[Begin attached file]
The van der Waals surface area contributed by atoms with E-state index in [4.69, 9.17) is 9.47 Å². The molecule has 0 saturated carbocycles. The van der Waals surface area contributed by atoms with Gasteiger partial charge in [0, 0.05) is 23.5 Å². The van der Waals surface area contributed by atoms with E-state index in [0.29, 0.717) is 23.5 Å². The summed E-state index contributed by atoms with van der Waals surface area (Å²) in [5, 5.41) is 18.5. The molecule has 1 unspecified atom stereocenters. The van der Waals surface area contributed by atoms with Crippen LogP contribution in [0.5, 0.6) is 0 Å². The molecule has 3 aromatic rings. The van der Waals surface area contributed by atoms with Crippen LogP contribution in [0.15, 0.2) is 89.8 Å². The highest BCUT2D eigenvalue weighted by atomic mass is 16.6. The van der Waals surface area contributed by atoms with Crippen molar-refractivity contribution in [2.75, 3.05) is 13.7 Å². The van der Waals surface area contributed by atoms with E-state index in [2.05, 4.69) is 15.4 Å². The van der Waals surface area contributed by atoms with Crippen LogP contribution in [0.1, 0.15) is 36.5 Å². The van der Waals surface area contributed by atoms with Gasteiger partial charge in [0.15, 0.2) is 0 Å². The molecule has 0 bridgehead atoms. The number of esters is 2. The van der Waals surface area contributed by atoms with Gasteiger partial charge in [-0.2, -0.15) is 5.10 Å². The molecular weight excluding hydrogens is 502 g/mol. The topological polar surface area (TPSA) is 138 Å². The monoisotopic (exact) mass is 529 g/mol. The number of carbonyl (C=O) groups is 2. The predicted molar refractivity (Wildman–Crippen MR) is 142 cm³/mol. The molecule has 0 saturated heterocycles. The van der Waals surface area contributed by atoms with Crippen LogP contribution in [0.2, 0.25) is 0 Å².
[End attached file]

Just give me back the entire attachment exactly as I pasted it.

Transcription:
The van der Waals surface area contributed by atoms with E-state index in [4.69, 9.17) is 9.47 Å². The molecule has 0 saturated carbocycles. The van der Waals surface area contributed by atoms with Gasteiger partial charge in [0, 0.05) is 23.5 Å². The van der Waals surface area contributed by atoms with E-state index in [0.29, 0.717) is 23.5 Å². The summed E-state index contributed by atoms with van der Waals surface area (Å²) in [5, 5.41) is 18.5. The molecule has 1 unspecified atom stereocenters. The van der Waals surface area contributed by atoms with Crippen LogP contribution in [0.5, 0.6) is 0 Å². The molecule has 3 aromatic rings. The van der Waals surface area contributed by atoms with Crippen LogP contribution in [0.15, 0.2) is 89.8 Å². The highest BCUT2D eigenvalue weighted by atomic mass is 16.6. The van der Waals surface area contributed by atoms with Crippen molar-refractivity contribution in [2.75, 3.05) is 13.7 Å². The van der Waals surface area contributed by atoms with E-state index in [2.05, 4.69) is 15.4 Å². The van der Waals surface area contributed by atoms with Crippen LogP contribution in [0.1, 0.15) is 36.5 Å². The van der Waals surface area contributed by atoms with Gasteiger partial charge in [0.15, 0.2) is 0 Å². The molecule has 0 bridgehead atoms. The number of esters is 2. The van der Waals surface area contributed by atoms with Gasteiger partial charge in [-0.2, -0.15) is 5.10 Å². The molecular weight excluding hydrogens is 502 g/mol. The topological polar surface area (TPSA) is 138 Å². The monoisotopic (exact) mass is 529 g/mol. The number of carbonyl (C=O) groups is 2. The predicted molar refractivity (Wildman–Crippen MR) is 142 cm³/mol. The molecule has 0 saturated heterocycles. The van der Waals surface area contributed by atoms with Crippen LogP contribution in [0.2, 0.25) is 0 Å².